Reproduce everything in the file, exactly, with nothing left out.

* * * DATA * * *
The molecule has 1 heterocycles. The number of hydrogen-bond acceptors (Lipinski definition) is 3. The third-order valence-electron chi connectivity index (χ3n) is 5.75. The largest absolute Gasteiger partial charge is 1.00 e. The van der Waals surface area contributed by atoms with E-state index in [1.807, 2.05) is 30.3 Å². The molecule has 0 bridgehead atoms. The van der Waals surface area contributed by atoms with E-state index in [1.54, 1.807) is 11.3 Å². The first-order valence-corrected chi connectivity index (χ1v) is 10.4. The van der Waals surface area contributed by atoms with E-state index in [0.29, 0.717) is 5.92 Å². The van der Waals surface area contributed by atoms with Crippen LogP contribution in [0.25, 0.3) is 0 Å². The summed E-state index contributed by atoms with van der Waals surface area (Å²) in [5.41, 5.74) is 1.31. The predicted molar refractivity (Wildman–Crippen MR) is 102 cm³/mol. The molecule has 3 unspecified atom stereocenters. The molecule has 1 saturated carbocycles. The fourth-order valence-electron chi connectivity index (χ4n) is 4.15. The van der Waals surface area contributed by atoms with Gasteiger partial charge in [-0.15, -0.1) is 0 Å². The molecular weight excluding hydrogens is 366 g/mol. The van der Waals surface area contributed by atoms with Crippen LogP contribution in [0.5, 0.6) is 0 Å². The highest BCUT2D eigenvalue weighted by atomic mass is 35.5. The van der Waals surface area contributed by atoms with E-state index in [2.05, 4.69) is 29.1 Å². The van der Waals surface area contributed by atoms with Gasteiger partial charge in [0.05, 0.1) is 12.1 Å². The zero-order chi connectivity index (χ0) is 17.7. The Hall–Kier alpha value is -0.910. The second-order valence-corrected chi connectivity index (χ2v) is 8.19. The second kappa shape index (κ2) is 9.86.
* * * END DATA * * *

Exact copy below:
The molecule has 1 heterocycles. The number of hydrogen-bond acceptors (Lipinski definition) is 3. The third-order valence-electron chi connectivity index (χ3n) is 5.75. The largest absolute Gasteiger partial charge is 1.00 e. The van der Waals surface area contributed by atoms with E-state index in [1.807, 2.05) is 30.3 Å². The molecule has 0 bridgehead atoms. The van der Waals surface area contributed by atoms with E-state index in [1.54, 1.807) is 11.3 Å². The first-order valence-corrected chi connectivity index (χ1v) is 10.4. The van der Waals surface area contributed by atoms with E-state index in [0.29, 0.717) is 5.92 Å². The van der Waals surface area contributed by atoms with Crippen LogP contribution in [0.25, 0.3) is 0 Å². The summed E-state index contributed by atoms with van der Waals surface area (Å²) in [5.41, 5.74) is 1.31. The predicted molar refractivity (Wildman–Crippen MR) is 102 cm³/mol. The molecule has 3 unspecified atom stereocenters. The molecule has 1 saturated carbocycles. The fourth-order valence-electron chi connectivity index (χ4n) is 4.15. The van der Waals surface area contributed by atoms with Gasteiger partial charge in [-0.15, -0.1) is 0 Å². The molecular weight excluding hydrogens is 366 g/mol. The van der Waals surface area contributed by atoms with Crippen LogP contribution in [0.5, 0.6) is 0 Å². The highest BCUT2D eigenvalue weighted by atomic mass is 35.5. The van der Waals surface area contributed by atoms with E-state index in [2.05, 4.69) is 29.1 Å². The van der Waals surface area contributed by atoms with Gasteiger partial charge in [0.05, 0.1) is 12.1 Å². The zero-order chi connectivity index (χ0) is 17.7. The Hall–Kier alpha value is -0.910. The second-order valence-corrected chi connectivity index (χ2v) is 8.19. The second kappa shape index (κ2) is 9.86.